If Virginia and other states in the PJM wholesale electricity market want to shut down their coal and nuclear plants, they had better start upgrading their electric transmission grids or face the risk of extensive overload and failure in extreme weather events. That’s one of the conclusions that can be drawn from a North American Electric Reliability Corporation (NERC) study published yesterday that explores the impact of coal and nuclear power plant retirements on electric grid reliability.
States the study, “Generation Retirement Scenario: Special Reliability Assessment:”
Generator retirements are occurring, disproportionately affecting large baseload, solid-fuel generation (coal and nuclear). If these retirements happen faster than the system can respond with replacement generation, including any necessary transmission facilities or replacement fuel infrastructure, significant reliability problems could occur.
Therefore, resource planners at the state and provincial level, as well as wholesale electricity market operators, should use their full suite of tools to manage the pace of retirements and ensure replacement infrastructure can be developed and placed in service. Again, ensuring reliability throughout a significant retirement transition will likely include construction of new transmission and fuel infrastructure.
The scenario examined by the NERC report is not a predictive forecast for 2022. It is designed as a “stress-test to identify risk” during extreme weather events. As the map above shows, there are significant risks for Virginia, which, despite the closure of several coal-fired power plants in recent years, is still heavily dependent upon coal- and nuclear-fueled electric power both originating within the state and imported from outside. When generators are retired from one location and are replaced by resources from another location, power flows shift. The electric grid, designed for one system, may require extensive upgrades in order to accommodate that shift.
The issue is more than academic in Virginia, where electric utilities are under heavy political pressure to close remaining coal plants in the short run and nuclear plants in the longer run, and to restrict the addition of new gas-fired generators or gas pipelines. At the same time, efforts in Virginia to build new transmission lines or upgrade old ones have encountered heavy opposition and experienced significant regulatory delays, meaning that it could take many years to re-tool the electric grid.
The NERC report also raised the issue of fuel source diversity. As coal and nuclear are phased out, the electric grid becomes increasingly dependent upon natural gas, solar and wind. Solar and wind are intermittent energy sources and cannot be dialed up and down as needed during periods of extreme heat and cold. Natural gas is constrained by pipeline capacity, which can be compounded by accidents and other interruptions. Since 1998, almost 800 serious pipeline incidents have been recorded.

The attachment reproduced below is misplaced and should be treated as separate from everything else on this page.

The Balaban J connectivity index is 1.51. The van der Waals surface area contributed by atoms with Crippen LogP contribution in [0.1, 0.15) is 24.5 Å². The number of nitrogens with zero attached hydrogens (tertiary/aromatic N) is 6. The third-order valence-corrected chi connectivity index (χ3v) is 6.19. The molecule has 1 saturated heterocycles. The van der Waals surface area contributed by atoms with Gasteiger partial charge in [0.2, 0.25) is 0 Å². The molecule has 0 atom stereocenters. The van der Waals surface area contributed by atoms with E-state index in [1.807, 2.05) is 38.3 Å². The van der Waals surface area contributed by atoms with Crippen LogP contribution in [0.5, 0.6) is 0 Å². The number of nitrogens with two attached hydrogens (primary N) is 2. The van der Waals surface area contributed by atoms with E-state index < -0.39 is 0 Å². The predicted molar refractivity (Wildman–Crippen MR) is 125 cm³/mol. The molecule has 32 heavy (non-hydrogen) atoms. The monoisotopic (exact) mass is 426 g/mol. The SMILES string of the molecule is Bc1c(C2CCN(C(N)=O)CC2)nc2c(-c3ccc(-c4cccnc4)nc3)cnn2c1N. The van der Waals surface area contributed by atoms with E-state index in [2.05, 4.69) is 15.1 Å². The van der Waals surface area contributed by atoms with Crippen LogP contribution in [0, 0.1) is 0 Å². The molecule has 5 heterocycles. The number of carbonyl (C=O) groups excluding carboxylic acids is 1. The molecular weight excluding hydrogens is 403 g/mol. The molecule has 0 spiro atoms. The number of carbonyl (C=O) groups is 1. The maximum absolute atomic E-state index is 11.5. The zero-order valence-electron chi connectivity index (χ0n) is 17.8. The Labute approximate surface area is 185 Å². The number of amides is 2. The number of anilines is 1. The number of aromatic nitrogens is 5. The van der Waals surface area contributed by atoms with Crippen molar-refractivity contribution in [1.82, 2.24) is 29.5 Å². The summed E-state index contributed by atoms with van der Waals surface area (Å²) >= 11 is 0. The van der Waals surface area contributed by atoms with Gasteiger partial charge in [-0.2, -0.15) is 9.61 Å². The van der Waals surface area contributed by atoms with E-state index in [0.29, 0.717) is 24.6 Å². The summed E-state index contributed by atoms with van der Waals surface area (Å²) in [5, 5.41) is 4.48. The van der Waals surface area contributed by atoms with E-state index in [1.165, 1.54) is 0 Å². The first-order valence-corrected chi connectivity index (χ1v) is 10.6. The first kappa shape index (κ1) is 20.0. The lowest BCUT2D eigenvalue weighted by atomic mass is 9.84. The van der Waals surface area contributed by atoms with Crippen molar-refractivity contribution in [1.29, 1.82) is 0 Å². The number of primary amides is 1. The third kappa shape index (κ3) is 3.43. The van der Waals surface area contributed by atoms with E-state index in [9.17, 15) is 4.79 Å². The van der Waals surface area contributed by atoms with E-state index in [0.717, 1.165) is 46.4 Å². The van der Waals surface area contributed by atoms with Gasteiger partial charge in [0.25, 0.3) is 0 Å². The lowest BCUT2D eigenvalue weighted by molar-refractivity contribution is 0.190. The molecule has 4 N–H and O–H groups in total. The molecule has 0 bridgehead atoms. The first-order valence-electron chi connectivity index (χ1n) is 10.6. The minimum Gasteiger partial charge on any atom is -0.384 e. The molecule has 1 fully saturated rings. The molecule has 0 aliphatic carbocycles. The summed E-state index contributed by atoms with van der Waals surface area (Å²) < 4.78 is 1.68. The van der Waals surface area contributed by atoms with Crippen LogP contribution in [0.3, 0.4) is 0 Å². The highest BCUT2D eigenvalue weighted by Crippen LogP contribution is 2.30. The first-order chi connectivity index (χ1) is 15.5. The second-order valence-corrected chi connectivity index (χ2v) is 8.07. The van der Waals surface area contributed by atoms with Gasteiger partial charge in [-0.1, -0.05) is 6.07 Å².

“Having up to 90% of the generation fleet relying on a fuel shared between industrial and residential customers as well as the bulk electric generation,” said NERC, “would expose the power system to a reliability risk. Nuclear and coal ensure fuel diversity, which is necessary to protect the reliable and affordable flow of energy.”
The study gave particular attention to the 13-state PJM transmission system, of which Virginia is a part. The stress-test scenario simulated the deactivation of all coal and nuclear, and replace the capacity with natural gas. The key finding:
Transmission planning studies performed for this stress-test scenario found that BPS (Bulk Power System) transmission system reinforcements, generation dispatch requirements, and new operating procedures would needed to support generator retirements and replacements to maintain reliability criteria. Large amounts of generator retirements within a short time could result in extensive transmission network upgrade requirements that may not currently be included in transmission expansion plans.
Environmentalists have argued that a decentralized electric grid built around clean solar and wind can be resilient. However, any such system would require massive battery storage capacity, and there is no indication that utility-scale battery storage for purposes of load shifting (as opposed to fine-tuning grid voltage and frequencies) will be an economic proposition in the near- to mid-term future.
In what should serve as a warning to Virginia, the NERC study said: “As electric transmission is very time consuming to design, site, and permit, transmission planners and operators must be prepared to use various mechanisms, either in- or out-of-market, and could include steps to delay generator retirements until these transmission upgrades are completed.”There are currently no comments highlighted.